The seven-day-old Chicago Teachers Union strike ended Tuesday night, sending 350,000 students back to class this morning. The union’s 800 delegates voted to approve a double-digit salary increase over the next three years, including pay hikes based on experience and the attainment of advanced degrees. The new contract does not include measures to tie pay increases to performance or a stringent teacher-evaluation system pushed by Chicago Mayor Rahm Emanuel.
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“It’s about time. The deal reached is not a winner for anyone on the other side of the table – parents, children, and taxpayers. The contract assumes Chicago Public Schools will discover a magic money tree to pay off its impending billions in existing pension payments, as well as hire more teachers and boost pay for existing ones. Look for the city to seek a state and federal bailout in the near future. Then we’ll all be paying for the union’s temper tantrum.
“It’s time for Chicago to start phasing out its antiquated, monopoly-run schools in favor of the cheaper, better-performing, and non-union charter schools.”
“The contract isn’t great, and Mayor Rahm Emanuel probably gave away more than he needed to. The Chicago Public Schools remain on uncertain fiscal footing, with an estimated $1 billion deficit looming next year, and it’s unclear how exactly CPS will fund the teachers’ pay increases. But there at least two elements of the contract that hold good news for reformers.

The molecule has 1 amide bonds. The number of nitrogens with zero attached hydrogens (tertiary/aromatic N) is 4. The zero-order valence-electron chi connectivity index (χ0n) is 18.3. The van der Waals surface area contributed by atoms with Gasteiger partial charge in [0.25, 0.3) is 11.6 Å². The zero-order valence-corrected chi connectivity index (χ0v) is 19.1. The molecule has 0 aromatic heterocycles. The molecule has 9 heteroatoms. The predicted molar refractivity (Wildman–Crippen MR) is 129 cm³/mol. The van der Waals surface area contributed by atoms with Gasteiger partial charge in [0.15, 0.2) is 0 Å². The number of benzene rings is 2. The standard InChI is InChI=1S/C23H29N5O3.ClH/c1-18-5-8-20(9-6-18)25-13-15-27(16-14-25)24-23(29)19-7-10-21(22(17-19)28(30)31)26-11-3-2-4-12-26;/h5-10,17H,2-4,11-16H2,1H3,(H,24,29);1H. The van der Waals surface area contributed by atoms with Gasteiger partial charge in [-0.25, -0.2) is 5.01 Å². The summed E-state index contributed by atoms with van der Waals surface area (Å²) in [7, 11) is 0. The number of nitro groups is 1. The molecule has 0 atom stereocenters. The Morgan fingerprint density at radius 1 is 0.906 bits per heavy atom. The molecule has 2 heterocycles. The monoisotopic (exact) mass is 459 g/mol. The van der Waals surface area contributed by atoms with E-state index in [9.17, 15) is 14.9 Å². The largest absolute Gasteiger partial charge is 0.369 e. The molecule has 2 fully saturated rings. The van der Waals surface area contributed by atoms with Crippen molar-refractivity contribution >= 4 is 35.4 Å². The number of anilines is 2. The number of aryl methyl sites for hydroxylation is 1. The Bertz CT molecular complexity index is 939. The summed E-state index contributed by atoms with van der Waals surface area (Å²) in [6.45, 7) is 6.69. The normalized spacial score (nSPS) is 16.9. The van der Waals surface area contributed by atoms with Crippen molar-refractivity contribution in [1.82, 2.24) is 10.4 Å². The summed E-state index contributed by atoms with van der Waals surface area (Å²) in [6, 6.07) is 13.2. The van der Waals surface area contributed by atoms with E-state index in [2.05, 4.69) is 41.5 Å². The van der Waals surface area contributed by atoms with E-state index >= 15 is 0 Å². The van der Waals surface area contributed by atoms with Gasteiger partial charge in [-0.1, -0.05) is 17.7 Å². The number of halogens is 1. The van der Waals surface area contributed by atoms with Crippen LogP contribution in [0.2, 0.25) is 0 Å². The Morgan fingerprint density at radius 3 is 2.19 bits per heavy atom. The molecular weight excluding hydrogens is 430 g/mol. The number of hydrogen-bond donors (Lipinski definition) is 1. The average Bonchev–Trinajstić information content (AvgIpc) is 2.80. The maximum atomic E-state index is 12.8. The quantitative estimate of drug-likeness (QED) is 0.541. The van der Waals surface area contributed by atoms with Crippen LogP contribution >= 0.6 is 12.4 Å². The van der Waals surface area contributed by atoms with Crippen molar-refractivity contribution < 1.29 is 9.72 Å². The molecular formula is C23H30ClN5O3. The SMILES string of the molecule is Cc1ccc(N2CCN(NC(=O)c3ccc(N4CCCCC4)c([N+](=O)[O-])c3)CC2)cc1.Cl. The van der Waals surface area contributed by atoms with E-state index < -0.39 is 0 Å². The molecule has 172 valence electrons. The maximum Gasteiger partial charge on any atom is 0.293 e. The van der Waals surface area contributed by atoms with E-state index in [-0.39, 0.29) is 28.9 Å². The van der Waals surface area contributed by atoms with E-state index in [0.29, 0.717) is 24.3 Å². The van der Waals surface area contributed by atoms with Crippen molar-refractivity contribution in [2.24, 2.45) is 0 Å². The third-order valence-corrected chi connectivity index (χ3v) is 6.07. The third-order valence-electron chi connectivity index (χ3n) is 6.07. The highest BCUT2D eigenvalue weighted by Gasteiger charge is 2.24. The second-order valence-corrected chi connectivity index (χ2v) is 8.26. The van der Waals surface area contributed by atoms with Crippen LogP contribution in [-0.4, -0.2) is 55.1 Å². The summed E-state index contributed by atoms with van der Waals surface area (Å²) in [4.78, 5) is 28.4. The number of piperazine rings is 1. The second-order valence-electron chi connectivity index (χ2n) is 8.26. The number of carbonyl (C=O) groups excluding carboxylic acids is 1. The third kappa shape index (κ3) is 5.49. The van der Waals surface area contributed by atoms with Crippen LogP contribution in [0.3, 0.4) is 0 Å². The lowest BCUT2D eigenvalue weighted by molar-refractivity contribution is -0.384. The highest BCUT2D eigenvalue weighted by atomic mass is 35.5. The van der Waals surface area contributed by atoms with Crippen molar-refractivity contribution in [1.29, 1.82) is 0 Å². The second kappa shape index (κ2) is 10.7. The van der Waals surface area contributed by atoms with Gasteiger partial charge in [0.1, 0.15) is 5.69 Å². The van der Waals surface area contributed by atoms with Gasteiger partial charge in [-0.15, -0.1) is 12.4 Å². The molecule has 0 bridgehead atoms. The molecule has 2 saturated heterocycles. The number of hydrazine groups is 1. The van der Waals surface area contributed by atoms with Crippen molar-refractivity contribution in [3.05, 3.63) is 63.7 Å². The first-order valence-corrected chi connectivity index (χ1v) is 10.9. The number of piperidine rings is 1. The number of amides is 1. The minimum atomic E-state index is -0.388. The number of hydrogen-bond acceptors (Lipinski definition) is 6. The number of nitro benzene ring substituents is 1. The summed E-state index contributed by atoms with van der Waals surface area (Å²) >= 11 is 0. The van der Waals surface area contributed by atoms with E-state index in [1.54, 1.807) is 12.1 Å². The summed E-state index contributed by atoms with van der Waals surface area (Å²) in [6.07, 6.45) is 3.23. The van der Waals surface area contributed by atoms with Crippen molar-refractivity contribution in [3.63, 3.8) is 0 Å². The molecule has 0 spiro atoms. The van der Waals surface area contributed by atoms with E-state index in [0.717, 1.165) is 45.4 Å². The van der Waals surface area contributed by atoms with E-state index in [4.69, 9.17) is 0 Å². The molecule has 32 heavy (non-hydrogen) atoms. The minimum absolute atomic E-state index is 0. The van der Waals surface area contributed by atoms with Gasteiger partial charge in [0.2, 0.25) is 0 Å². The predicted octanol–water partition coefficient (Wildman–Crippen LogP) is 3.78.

“First, principals retain the absolute right to hire any teacher they see fit. Even with the mandate that CPS must re-hire 50 percent of laid-off teachers, principals can select from among the best and weed out the worst.
“Second, CPS can continue to expand charter schools unabated. About 50,000 Chicago students are enrolled in a charter, and those students perform consistently higher on the National Assessment of Educational Progress than their peers in traditional public school classrooms. Demand for charters will only increase in coming years, especially as CPS looks for innovative ways to save money.”
“The end of the teachers’ strike closes another sad chapter in Chicago’s education history. The teachers fight accountability, hurting students, and the mayor signs off on another pay hike that is sure to increase taxes, destroy property value, and cause more productive citizens and business to flee Chicago.
“When will we simply end the right of public employees to strike against the public interest?”
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